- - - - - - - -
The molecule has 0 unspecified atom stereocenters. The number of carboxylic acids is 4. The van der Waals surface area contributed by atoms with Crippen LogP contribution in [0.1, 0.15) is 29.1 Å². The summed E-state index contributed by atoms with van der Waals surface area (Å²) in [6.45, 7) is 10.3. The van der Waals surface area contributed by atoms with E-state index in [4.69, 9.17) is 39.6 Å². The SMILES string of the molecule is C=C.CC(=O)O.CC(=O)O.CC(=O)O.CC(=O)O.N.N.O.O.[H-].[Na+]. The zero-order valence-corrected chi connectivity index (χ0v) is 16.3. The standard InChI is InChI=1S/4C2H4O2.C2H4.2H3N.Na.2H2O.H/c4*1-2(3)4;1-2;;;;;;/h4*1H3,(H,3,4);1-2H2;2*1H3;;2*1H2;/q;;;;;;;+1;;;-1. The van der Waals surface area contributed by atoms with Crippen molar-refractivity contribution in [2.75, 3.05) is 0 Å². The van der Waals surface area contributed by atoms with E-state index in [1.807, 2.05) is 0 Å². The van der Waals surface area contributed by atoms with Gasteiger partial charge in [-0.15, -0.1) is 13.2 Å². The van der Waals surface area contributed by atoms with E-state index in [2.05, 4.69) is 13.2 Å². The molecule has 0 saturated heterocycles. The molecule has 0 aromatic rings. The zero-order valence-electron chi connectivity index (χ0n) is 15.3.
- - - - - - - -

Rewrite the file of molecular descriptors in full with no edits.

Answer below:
The molecule has 0 unspecified atom stereocenters. The number of carboxylic acids is 4. The van der Waals surface area contributed by atoms with Crippen LogP contribution in [0.1, 0.15) is 29.1 Å². The summed E-state index contributed by atoms with van der Waals surface area (Å²) in [6.45, 7) is 10.3. The van der Waals surface area contributed by atoms with E-state index in [4.69, 9.17) is 39.6 Å². The SMILES string of the molecule is C=C.CC(=O)O.CC(=O)O.CC(=O)O.CC(=O)O.N.N.O.O.[H-].[Na+]. The zero-order valence-corrected chi connectivity index (χ0v) is 16.3. The standard InChI is InChI=1S/4C2H4O2.C2H4.2H3N.Na.2H2O.H/c4*1-2(3)4;1-2;;;;;;/h4*1H3,(H,3,4);1-2H2;2*1H3;;2*1H2;/q;;;;;;;+1;;;-1. The van der Waals surface area contributed by atoms with Crippen molar-refractivity contribution in [2.75, 3.05) is 0 Å². The van der Waals surface area contributed by atoms with E-state index in [1.807, 2.05) is 0 Å². The van der Waals surface area contributed by atoms with Gasteiger partial charge in [-0.15, -0.1) is 13.2 Å². The van der Waals surface area contributed by atoms with E-state index in [2.05, 4.69) is 13.2 Å². The molecule has 0 saturated heterocycles. The molecule has 0 aromatic rings. The zero-order valence-electron chi connectivity index (χ0n) is 15.3.